Earlier this year, Microsoft started testing support for Linux GUI apps on Windows 10. The company implemented it through Windows Subsystem for Linux GUI (WSLg) on Insider builds. Alongside this exciting development, Microsoft also streamlined the installation process of WSL for Insiders with a single install command. The Redmond giant has now brought the WSL installation command to older Windows 10 builds.
Install WSL on Windows 10 with a Single Command
You can use the ‘wsl –install’ command to install Windows Subsystem for Linux on your computer. Available only on Insider builds so far, Microsoft has now ported the command to Windows 10 version 2004 and higher.
“The process will automatically enable the WSL optional features required, install the Ubuntu distribution by default, and install the latest WSL Linux kernel version onto your machine. When it’s completed and you restart your machine, your distribution will start after you boot up again, completing the installation,” said Craig Loewen, Program Manager, Windows Developer Platform.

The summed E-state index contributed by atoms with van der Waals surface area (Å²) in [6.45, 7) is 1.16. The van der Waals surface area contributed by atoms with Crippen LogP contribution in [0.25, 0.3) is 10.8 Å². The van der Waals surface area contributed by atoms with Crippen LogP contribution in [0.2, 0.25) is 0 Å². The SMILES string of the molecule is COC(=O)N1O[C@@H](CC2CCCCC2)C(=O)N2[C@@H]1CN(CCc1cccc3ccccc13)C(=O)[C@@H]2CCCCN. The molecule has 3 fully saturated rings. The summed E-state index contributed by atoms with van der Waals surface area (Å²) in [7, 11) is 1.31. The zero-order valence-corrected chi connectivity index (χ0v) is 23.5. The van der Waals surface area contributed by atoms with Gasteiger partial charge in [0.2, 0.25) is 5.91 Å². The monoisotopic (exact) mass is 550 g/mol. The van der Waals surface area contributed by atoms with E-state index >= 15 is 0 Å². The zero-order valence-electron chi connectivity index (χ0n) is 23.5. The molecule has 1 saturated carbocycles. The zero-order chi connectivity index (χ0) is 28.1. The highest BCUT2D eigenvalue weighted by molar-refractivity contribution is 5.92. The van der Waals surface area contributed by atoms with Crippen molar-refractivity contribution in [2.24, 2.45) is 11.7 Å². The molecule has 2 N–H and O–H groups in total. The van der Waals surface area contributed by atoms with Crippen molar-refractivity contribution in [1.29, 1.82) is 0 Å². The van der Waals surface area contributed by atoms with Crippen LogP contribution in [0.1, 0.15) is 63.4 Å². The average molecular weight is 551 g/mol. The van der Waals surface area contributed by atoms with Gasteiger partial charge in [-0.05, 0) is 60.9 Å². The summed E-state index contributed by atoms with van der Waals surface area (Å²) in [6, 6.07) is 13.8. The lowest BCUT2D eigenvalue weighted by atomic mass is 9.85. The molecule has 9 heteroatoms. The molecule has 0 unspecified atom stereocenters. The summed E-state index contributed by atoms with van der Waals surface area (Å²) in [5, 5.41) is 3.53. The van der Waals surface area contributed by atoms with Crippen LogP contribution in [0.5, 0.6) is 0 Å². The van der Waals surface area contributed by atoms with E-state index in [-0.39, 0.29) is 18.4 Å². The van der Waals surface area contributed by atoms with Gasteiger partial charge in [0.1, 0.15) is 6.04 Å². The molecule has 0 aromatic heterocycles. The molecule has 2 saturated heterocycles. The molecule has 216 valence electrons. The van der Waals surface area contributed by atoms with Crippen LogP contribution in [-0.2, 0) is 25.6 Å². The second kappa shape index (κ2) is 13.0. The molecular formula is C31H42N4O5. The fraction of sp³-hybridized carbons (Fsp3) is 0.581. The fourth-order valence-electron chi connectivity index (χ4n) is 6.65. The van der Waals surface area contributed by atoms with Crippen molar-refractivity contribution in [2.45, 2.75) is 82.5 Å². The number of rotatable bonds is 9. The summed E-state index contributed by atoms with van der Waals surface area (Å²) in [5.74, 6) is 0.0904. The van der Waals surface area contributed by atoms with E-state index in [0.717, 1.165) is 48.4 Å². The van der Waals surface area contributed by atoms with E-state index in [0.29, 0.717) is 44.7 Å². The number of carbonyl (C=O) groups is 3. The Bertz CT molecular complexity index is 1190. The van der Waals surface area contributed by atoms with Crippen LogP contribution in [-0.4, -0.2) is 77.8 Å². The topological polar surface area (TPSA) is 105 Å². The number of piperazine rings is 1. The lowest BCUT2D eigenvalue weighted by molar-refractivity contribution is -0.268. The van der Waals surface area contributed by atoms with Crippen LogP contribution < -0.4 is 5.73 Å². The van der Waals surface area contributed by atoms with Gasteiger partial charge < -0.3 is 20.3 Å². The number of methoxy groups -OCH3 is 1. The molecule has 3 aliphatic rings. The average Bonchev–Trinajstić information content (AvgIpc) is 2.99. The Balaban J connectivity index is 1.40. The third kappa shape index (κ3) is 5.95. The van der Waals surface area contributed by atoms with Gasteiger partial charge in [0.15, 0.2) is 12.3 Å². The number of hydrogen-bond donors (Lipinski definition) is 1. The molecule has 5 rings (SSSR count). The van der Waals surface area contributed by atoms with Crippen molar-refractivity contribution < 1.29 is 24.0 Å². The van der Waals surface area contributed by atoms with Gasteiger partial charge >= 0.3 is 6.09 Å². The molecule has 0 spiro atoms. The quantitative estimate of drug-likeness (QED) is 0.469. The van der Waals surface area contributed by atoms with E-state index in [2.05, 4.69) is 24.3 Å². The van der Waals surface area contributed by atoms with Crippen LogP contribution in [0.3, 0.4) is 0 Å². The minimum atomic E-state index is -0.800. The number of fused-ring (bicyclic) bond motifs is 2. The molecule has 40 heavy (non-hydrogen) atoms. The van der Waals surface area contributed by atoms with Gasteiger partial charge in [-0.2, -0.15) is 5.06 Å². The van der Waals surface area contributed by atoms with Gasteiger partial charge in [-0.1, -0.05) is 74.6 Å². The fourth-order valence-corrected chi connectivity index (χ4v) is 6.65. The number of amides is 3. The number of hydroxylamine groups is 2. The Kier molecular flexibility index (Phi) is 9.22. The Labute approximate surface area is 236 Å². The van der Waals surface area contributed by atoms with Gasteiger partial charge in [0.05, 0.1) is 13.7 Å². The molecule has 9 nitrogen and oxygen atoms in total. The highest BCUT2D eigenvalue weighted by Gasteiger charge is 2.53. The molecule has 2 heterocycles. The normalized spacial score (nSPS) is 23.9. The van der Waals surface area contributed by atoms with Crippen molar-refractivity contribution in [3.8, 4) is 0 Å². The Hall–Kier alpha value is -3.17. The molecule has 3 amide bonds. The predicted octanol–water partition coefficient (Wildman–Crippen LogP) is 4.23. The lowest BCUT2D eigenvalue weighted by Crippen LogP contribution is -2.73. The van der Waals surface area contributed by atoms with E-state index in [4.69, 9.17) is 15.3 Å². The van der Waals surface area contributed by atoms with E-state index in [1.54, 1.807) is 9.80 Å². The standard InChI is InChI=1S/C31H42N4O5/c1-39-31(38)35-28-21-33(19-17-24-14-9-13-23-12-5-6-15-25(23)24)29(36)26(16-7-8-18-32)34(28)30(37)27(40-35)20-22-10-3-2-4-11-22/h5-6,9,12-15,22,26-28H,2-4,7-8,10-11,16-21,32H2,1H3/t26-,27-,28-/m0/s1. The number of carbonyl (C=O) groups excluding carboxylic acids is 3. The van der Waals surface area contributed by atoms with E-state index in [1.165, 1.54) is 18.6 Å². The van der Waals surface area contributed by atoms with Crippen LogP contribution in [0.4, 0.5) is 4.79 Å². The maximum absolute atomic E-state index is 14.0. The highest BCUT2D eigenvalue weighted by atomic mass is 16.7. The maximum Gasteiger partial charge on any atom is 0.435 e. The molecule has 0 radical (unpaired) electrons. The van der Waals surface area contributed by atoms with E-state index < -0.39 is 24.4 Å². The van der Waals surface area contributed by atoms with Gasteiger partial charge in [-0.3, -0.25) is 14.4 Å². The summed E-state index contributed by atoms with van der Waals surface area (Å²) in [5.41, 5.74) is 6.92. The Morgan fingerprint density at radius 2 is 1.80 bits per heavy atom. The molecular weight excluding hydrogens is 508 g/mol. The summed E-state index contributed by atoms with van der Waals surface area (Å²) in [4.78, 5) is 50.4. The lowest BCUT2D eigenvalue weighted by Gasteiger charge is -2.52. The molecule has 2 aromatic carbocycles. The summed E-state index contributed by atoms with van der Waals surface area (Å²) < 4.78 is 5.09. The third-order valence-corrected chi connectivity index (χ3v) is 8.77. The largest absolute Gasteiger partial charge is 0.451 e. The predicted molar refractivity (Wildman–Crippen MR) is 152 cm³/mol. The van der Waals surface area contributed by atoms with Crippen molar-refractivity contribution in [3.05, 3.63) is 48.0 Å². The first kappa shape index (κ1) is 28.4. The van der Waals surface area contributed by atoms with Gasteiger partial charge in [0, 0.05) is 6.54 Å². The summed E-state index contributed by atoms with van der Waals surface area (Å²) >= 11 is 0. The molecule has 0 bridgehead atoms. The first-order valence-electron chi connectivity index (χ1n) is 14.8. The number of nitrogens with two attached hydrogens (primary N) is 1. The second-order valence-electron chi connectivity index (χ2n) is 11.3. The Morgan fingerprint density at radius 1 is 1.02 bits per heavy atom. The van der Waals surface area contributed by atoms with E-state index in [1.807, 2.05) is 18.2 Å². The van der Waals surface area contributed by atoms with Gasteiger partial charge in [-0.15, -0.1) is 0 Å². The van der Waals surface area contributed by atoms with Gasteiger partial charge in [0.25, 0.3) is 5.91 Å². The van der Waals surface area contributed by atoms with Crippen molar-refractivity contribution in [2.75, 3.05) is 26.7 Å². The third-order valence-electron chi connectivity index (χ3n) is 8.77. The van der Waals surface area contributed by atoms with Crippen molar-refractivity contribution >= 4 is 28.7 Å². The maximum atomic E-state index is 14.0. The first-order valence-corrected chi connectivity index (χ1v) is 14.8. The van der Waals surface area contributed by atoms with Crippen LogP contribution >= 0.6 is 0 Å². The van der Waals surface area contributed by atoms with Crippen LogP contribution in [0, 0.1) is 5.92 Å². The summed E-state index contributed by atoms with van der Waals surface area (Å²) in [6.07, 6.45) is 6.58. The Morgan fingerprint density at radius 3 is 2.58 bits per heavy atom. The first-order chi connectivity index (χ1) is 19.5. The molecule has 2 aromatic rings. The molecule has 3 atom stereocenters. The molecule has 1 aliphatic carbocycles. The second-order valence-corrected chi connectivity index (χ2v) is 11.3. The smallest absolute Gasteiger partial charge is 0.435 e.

You can also use the command ‘wsl –list –online’ to see the list of available Linux distributions. Moreover, the command ‘wsl –update’ lets you update your WSL Linux kernel manually. Other commands include ‘wsl –update rollback’ to roll back to a previous WSL Linux kernel version and ‘wsl –status’ to see the details of your current WSL installation.
To start using the new WSL command, make sure you have updated Windows 10 from Settings -> Updates and Security -> Check for updates. It is also available as an optional update with the version KB5004296.
While getting started with the command is fairly straightforward, you can check our guide on running GUI-based Linux programs on Windows 10 to see the command in action. As for WSLg, it’s already live on Windows 11. You can follow the same steps to run Linux GUI apps on Windows 11.